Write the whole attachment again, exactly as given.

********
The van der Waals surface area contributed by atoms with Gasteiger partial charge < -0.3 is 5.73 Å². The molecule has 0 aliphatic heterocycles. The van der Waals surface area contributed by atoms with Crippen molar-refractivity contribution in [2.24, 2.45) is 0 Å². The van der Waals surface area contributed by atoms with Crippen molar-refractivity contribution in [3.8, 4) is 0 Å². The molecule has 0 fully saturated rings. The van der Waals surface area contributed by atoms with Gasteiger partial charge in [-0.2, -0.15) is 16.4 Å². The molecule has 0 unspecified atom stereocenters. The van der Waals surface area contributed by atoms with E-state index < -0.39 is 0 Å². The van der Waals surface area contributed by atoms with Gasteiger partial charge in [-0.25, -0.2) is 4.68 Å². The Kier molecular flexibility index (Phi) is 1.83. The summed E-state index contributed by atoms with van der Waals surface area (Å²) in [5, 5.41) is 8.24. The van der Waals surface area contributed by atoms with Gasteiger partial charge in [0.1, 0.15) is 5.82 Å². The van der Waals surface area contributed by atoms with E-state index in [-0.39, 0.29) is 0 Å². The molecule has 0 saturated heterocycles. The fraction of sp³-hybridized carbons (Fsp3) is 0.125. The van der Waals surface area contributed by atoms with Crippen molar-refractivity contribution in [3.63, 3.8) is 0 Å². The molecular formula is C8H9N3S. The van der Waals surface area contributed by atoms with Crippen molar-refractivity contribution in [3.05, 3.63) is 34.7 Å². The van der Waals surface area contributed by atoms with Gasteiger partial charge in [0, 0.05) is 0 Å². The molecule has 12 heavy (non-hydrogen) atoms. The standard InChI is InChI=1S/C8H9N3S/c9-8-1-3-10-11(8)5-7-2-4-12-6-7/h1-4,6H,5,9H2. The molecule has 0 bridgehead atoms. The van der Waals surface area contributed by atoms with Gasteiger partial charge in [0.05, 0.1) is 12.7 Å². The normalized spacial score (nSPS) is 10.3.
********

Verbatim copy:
The van der Waals surface area contributed by atoms with Gasteiger partial charge < -0.3 is 5.73 Å². The molecule has 0 aliphatic heterocycles. The van der Waals surface area contributed by atoms with Crippen molar-refractivity contribution in [2.24, 2.45) is 0 Å². The van der Waals surface area contributed by atoms with Crippen molar-refractivity contribution in [3.8, 4) is 0 Å². The molecule has 0 fully saturated rings. The van der Waals surface area contributed by atoms with Gasteiger partial charge in [-0.2, -0.15) is 16.4 Å². The molecule has 0 unspecified atom stereocenters. The van der Waals surface area contributed by atoms with E-state index < -0.39 is 0 Å². The van der Waals surface area contributed by atoms with Gasteiger partial charge in [-0.25, -0.2) is 4.68 Å². The Kier molecular flexibility index (Phi) is 1.83. The summed E-state index contributed by atoms with van der Waals surface area (Å²) in [5, 5.41) is 8.24. The van der Waals surface area contributed by atoms with Gasteiger partial charge in [0.1, 0.15) is 5.82 Å². The van der Waals surface area contributed by atoms with E-state index in [-0.39, 0.29) is 0 Å². The molecule has 0 saturated heterocycles. The fraction of sp³-hybridized carbons (Fsp3) is 0.125. The van der Waals surface area contributed by atoms with Crippen molar-refractivity contribution in [3.63, 3.8) is 0 Å². The molecular formula is C8H9N3S. The van der Waals surface area contributed by atoms with Crippen molar-refractivity contribution in [3.05, 3.63) is 34.7 Å². The van der Waals surface area contributed by atoms with Gasteiger partial charge in [0, 0.05) is 0 Å². The molecule has 12 heavy (non-hydrogen) atoms. The standard InChI is InChI=1S/C8H9N3S/c9-8-1-3-10-11(8)5-7-2-4-12-6-7/h1-4,6H,5,9H2. The molecule has 0 bridgehead atoms. The van der Waals surface area contributed by atoms with Gasteiger partial charge in [0.05, 0.1) is 12.7 Å². The normalized spacial score (nSPS) is 10.3.